a glob of nerdishness

October 20, 2011

Creating a self-signed S/MIME certificate for Mac and iOS 5 email

written by natevw @ 12:43 pm

Today I needed to send some passwords to someone over the internet again. The recipient recommended using PGP/GPG to send an encrypted email, but unfortunately that protocol appears to be quite a hacky hassle if you use the built-in email clients on Apple’s (and apparently Microsoft’s) platforms.

Fortunately, iOS 5 just added support for a more standard protocol called S/MIME, and so I had recently come across a nice article on setting up secure email on both Mac OS X and iOS 5. Since I mostly want S/MIME for email encryption rather than signing (there’s a good overview of the distinction on its Wikipedia article) I decided to just create a self-signed pair rather than procuring a certificate from some annoying, overpaid and insecure centralized certificate “authority” as that article recommends.

Creating a self-signed S/MIME certificate is actually very quick and relatively easy using the Keychain app that comes with Mac OS X, but I wanted to document the process as getting a certificate that Mail recognizes did require overriding at least one of the assistant’s defaults:

Update: Turns out Mozilla Thunderbird will not accept the certificates generated through this process. I’ve had success by creating a standalone personal certificate authority and then using that to sign a user-only certificate. I need to test it a bit more before writing it up here, but it might be a bit simpler process in the end.

  1. In the Keychain utility application’s menu, choose “Create a Certificate…”:
    Self-signed S/MIME certificate creation, figure 1
  2. I had to override the defaults primarily so I could include my email address necessary for Mail.app to use it:
    Self-signed S/MIME certificate creation, figure 2
  3. Confirm that self-signed is okay
  4. I just accepted the default serial number (1) and validity period (365 days)
  5. Then the part where you enter (at least) the email address you want to use this certificate with:
    Self-signed S/MIME certificate creation, figure 3
  6. For the actual keypair, I went with DSA mostly just because:
    Self-signed S/MIME certificate creation, figure 4
  7. I unchecked all the certificate metadata stuff in the next 4 steps, you can try playing with it but didn’t seem worth the complication:
    Self-signed S/MIME certificate creation, figure 5
  8. Then just have the assistant create it in your login keychain unless you have some different setup. It will take a bit to generate the keypair.
  9. Once it’s created you’ll need to find the certificate and double click it…
    Self-signed S/MIME certificate creation, figure 6
  10. …so that you can manually trust it for at least S/MIME:
    Self-signed S/MIME certificate creation, figure 7

Once you’ve done that, you’ve taken care of the “The Certificate” step and can just follow the rest of the instructions in Ars Technica’s “How to secure your e-mail under Mac OS X and iOS 5 with S/MIME” article using the certificate you created instead of one from some corporation.

There is one major drawback to a self-signed (decentralized) certificate. As you’ve seen yourself after creating your certificate, it will not be trusted by default — only several dozen corporations and governments and rogue nations are trusted to forge certificates; you are not on any platform’s pre-approved issuer list. So: after you give your public key to your email contacts (as will be necessary for them to decrypt your messages) they will have to repeat steps 9 and 10 above to manually trust your self-signed certificate on their own machine.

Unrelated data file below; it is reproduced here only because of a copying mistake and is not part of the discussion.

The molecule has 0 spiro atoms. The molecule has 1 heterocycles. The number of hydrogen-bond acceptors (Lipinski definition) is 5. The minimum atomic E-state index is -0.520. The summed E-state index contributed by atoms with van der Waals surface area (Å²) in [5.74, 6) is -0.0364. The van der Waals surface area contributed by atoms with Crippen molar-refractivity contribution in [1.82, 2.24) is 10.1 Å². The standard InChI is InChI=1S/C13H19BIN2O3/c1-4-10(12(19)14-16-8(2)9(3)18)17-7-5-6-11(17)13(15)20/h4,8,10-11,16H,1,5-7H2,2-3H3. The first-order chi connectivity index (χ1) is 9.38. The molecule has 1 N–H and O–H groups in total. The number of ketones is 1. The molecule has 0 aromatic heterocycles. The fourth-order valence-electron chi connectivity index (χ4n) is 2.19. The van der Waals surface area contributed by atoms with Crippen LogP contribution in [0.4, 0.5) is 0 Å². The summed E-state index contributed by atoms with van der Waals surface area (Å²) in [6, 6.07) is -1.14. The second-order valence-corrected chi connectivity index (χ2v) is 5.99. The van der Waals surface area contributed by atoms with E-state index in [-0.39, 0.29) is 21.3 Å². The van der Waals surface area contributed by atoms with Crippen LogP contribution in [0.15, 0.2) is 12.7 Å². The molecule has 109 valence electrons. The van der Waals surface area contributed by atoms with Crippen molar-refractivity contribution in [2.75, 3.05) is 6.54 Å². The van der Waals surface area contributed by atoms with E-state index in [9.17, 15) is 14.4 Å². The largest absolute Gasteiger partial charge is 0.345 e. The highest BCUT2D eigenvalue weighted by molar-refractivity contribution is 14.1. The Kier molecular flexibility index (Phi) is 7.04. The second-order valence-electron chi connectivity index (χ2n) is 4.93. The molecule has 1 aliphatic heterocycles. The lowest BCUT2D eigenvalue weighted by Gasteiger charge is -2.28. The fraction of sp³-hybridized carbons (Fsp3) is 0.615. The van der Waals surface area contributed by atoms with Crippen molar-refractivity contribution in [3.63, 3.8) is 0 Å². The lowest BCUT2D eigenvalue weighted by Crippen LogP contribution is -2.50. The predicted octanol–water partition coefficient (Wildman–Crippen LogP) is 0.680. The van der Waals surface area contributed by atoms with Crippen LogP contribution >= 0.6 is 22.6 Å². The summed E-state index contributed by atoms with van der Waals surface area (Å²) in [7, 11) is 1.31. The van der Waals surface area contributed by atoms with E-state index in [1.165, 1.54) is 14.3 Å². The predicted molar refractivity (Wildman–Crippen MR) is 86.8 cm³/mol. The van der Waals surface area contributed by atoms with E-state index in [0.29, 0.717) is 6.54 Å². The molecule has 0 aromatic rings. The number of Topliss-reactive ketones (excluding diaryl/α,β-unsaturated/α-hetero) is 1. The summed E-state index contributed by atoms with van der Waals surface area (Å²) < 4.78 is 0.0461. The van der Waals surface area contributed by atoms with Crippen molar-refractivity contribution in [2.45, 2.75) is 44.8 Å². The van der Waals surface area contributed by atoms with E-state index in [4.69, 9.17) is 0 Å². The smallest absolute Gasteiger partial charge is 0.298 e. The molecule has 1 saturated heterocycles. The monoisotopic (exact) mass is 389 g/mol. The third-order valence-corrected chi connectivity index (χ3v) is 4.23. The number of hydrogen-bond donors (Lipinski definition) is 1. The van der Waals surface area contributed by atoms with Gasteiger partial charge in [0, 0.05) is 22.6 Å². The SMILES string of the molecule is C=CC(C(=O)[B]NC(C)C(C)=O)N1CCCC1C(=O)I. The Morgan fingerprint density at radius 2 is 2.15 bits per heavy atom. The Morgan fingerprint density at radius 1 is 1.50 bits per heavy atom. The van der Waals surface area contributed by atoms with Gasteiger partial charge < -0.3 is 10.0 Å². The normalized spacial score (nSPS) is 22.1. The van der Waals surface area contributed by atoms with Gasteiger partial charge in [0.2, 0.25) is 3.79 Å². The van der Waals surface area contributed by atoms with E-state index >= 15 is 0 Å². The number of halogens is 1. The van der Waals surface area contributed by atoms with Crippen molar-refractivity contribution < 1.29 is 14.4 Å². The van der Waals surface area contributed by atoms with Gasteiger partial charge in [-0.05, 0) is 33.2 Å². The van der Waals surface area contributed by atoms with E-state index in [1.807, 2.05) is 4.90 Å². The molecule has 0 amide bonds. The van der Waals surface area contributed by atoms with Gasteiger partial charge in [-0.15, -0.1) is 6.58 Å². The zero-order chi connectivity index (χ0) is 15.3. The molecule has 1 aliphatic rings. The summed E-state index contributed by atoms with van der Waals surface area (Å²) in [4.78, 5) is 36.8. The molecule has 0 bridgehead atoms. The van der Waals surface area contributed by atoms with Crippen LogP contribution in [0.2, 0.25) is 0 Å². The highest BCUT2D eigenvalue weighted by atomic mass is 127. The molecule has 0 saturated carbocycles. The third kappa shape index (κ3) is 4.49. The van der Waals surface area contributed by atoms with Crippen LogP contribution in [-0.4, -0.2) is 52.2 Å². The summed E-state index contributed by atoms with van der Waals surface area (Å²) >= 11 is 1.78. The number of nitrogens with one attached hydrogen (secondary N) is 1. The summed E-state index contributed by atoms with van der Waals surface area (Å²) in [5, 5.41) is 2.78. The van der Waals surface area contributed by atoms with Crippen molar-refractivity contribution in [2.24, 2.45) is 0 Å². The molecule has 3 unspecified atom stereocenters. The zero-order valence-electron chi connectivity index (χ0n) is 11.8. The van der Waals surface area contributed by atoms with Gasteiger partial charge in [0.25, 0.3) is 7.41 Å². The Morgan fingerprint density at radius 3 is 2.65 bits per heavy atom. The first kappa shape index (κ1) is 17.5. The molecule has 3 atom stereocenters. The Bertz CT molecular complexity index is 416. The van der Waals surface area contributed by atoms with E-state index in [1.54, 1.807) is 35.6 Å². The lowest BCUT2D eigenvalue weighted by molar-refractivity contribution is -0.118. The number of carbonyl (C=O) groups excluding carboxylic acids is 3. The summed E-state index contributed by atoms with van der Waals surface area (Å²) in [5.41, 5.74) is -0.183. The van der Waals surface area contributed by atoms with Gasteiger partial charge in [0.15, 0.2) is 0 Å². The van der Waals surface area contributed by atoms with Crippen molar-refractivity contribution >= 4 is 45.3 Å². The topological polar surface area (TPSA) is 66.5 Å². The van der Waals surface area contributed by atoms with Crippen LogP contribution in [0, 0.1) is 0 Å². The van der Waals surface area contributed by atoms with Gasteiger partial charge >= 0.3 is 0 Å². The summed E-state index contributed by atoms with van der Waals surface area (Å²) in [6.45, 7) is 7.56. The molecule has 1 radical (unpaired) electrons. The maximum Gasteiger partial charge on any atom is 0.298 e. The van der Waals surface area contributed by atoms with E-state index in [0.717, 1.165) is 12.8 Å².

May 21, 2008

Resuming incomplete downloads

written by natevw @ 11:52 am

Here’s a quick little tip I had to figure out again today. Sometimes a flaky network or server will cause Safari to think it is done downloading a file before it’s complete. When this happens, Safari will drop the incomplete file out of its temporary download wrapper, leaving you stuck with a partially saved copy that can no longer be resumed. If this happens halfway through a large file, you can use the built-in OS X ‘curl’ command to resume the incomplete download right where it quit, provided the server supports it:

curl -o <incomplete_local_file> -C - <URL>

The trick is the ‘-C’ option with the “-” argument, which tells curl to continue from the offset automatically determined by the local partially-downloaded file.

April 25, 2008

Debugging Universal applications in Rosetta

written by natevw @ 11:02 am

Apple have a guide on debugging PowerPC binaries on an Intel-based Macintosh. Unfortunately, those instructions do not work if the application is a Universal Binary.

If Xcode’s build settings dialog hadn’t gone from kinda bad to utterly screwy, it might have been easiest just to temporarily edit your application target’s build settings to build just ppc. As an alternative, you can use the following steps to debug the PPC code of a Universal binary on an Intel Mac:

  1. First, make sure your Debug version of your application’s target is set to include the ppc architecture. It may be set to just the “Native Architecture” to speed up normal debug builds.
  2. You will need the OAH_GDB environment variable set. In bash, use: export OAH_GDB=YES.
  3. Instead of running your application directly as Apple’s reference states, use /usr/libexec/oah/translate /<path>/<your_application>.app/Contents/MacOS/<your_application> from the shell in which you set the OAH_GDB flag.
  4. Open another terminal tab and start gdb using gdb --oah.